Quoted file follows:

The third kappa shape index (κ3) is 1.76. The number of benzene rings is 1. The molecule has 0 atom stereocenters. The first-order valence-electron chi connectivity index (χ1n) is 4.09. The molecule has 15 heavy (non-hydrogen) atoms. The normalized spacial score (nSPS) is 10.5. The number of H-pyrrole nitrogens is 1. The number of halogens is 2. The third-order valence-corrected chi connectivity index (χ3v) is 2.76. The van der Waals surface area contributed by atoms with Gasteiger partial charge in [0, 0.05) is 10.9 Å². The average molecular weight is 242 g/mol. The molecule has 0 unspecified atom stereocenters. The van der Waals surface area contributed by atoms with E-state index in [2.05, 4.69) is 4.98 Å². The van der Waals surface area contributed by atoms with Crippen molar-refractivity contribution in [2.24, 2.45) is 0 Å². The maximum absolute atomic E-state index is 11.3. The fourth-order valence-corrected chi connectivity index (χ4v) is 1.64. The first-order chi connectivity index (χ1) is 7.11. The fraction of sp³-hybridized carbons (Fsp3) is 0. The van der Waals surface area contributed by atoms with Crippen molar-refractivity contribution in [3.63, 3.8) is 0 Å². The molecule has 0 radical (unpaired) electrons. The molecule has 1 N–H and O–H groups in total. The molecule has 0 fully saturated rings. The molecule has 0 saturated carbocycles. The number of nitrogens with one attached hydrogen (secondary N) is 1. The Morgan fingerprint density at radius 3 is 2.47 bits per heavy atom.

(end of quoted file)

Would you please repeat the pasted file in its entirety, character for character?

The third kappa shape index (κ3) is 1.76. The number of benzene rings is 1. The molecule has 0 atom stereocenters. The first-order valence-electron chi connectivity index (χ1n) is 4.09. The molecule has 15 heavy (non-hydrogen) atoms. The normalized spacial score (nSPS) is 10.5. The number of H-pyrrole nitrogens is 1. The number of halogens is 2. The third-order valence-corrected chi connectivity index (χ3v) is 2.76. The van der Waals surface area contributed by atoms with Gasteiger partial charge in [0, 0.05) is 10.9 Å². The average molecular weight is 242 g/mol. The molecule has 0 unspecified atom stereocenters. The van der Waals surface area contributed by atoms with E-state index in [2.05, 4.69) is 4.98 Å². The van der Waals surface area contributed by atoms with Crippen molar-refractivity contribution in [2.24, 2.45) is 0 Å². The maximum absolute atomic E-state index is 11.3. The fourth-order valence-corrected chi connectivity index (χ4v) is 1.64. The first-order chi connectivity index (χ1) is 7.11. The fraction of sp³-hybridized carbons (Fsp3) is 0. The van der Waals surface area contributed by atoms with Crippen molar-refractivity contribution in [3.63, 3.8) is 0 Å². The molecule has 0 radical (unpaired) electrons. The molecule has 1 N–H and O–H groups in total. The molecule has 0 fully saturated rings. The molecule has 0 saturated carbocycles. The number of nitrogens with one attached hydrogen (secondary N) is 1. The Morgan fingerprint density at radius 3 is 2.47 bits per heavy atom.